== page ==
The polling actually shows, however, that people both trust individual cops personally and believe policing as an institution is in need of deep reform. Last July, 58 percent said that policing needs “major changes,” 65 percent said cops are treated too leniently, and 79 percent called police violence a serious problem. Those concerns have diminished, but as recently as March a majority supported “reforming” the police, and nearly half asserted that police misconduct reflects “systemic racism.”

This sort of personal–political mismatch is common in polling — Americans notoriously dislike Congress but love their congressman. But it suggests that even if the perceived legitimacy of the police does not affect people’s personal behavior, it could still affect their political views.

In a prescient 2015 article, criminologist Philip J. Cook argued that illegitimacy not only could lead to increased criminal activity and decreased cooperation but also could indirectly boost crime by creating political pressure that reduced cops’ budgets and thus their crime-deterrent effect. Police illegitimacy, in other words, can stimulate demands for reform, as shown in the polling above and manifested in calls to “defund the police.”

Americans do not support defunding the police, and relatively few cities have cut police budgets. But political pressure on cops, in the form of both public rhetoric and policies curbing their discretion, has increased enormously over the past year. It’s hard to call, for example, Minneapolis’s push to dismantle its police department anything other than a challenge to the police’s legitimacy.

So are the legitimacy hypothesists right? Again, yes and no. This legitimacy challenge may play a role in the crime spike. But that doesn’t mean cops are ultimately at fault for the changing political headwinds.

Proponents of the legitimacy hypothesis argue that if police did not do all the horrible things they are accused of, then their legitimacy would not fall and crime would not rise. The standard examples are high-profile police killings. These are taken to be proof of widespread systemic abuse.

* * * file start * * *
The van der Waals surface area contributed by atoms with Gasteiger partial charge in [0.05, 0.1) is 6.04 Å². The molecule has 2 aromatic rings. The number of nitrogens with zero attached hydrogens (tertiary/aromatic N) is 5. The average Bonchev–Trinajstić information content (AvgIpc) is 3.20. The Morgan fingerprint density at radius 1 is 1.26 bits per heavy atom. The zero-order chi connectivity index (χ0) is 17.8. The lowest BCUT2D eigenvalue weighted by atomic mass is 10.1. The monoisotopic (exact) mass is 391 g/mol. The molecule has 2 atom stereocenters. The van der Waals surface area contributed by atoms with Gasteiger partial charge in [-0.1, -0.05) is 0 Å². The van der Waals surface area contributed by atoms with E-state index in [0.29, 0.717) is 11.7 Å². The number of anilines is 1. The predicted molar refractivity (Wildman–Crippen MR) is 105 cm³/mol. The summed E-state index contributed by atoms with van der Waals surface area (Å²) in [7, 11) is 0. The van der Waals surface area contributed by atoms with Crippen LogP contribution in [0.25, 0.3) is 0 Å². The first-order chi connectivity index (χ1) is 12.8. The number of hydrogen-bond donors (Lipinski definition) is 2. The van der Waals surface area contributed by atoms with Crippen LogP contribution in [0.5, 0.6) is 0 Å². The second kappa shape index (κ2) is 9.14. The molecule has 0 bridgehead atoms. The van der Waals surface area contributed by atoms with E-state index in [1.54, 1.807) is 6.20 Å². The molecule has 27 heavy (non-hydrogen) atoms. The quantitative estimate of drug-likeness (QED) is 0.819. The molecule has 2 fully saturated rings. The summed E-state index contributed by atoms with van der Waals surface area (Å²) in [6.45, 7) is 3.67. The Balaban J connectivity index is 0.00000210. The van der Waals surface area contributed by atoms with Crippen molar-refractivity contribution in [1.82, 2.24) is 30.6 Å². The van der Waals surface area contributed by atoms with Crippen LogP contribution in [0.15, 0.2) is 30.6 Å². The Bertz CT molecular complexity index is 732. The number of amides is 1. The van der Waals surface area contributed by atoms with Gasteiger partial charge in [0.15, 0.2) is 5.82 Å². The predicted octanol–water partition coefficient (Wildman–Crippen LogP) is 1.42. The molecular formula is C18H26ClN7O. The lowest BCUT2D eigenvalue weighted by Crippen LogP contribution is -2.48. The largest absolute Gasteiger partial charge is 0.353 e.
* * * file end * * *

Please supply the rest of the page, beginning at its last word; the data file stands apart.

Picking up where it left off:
But such anecdotes are unrepresentative. In 2018, just one in four Americans over 16 reported any contact with the police; of those, just 2 percent experienced any force. Ninety-nine percent of arrests involved no force; among those that did, 98 percent resulted in mild or no injury. Police shootings of black people, in particular, actually got rarer between 2015 and 2019.

Obviously, any unjustified use of force is bad. But much of the public has a distorted sense of how common it is. A survey from the Skeptic Research Center found that many Americans dramatically overestimate both the number of unarmed black men killed by police and the share of those killed by the police who are black. My Manhattan Institute colleague Eric Kaufmann has shown that voters across the spectrum, particularly white and black liberals, inaccurately believe that police kill more young black men than car crashes do.

These misperceptions reflect that many Americans’ judgments about the police’s legitimacy are a by-product of a handful of rare but emotionally powerful stories. As both police critics and supporters have noted, Black Lives Matter would not have been possible without the spread of smartphones, which capture moments of brutality in high resolution. Such videos can strongly affect crime. Devi and Fryer, in their previously mentioned paper, show that federal investigations of police departments led to steep reductions in crime, except when the investigation was preceded by a “viral” incident of police violence, in which case crime skyrocketed.

Individual police officers are always responsible for their own misconduct, including deadly violence. But the changes in public perceptions of police legitimacy are driven not by a change in the level of police violence but by a change in the perception of it — a shift toward fixation on specific events that obfuscates rather than clarifies.

Some of this is a necessary by-product of the digital age. But some of it is a conscious choice by the media and by politicians who benefit from being perceived as “tough on cops.”

Increasing hostility from those parties is why cops I’ve spoken to joined hundreds of others in quitting their jobs last year, fearing that a single incident could ruin their lives. It’s likely why many cities have seen declines in police activity — there isn’t enough manpower, and what manpower there is is less willing to fight crime, fearing that, if they make a mistake, they’ll be thrown under the bus.

It is fine to say the police should be “reformed,” and legitimacy-enhancing interventions such as procedural-justice training do seem to improve community relations. But there has been a comprehensive war on police legitimacy over the past year, one that has stigmatized policing and made our streets less safe. The hypocrisy of people such as Repre­sentative Cori Bush (D., Mo.), who hires private security as she calls for defunding the police, is not merely a childish error — it costs lives.

As mentioned, people’s views about the police are resistant to change. Just as the last protest-induced homicide spike abated, this one is likely to do so in a year or two’s time. But another surge of anti-police sentiment is similarly likely, costing tens of thousands of unnecessary lives. Until we acknowledge the role that the campaign against police legitimacy plays, this cycle will continue: It is the deadly dividend of “defund the police.”


Charles Fain Lehman is a fellow at the Manhattan Institute and a contributing editor of City Journal.

This piece originally appeared in National Review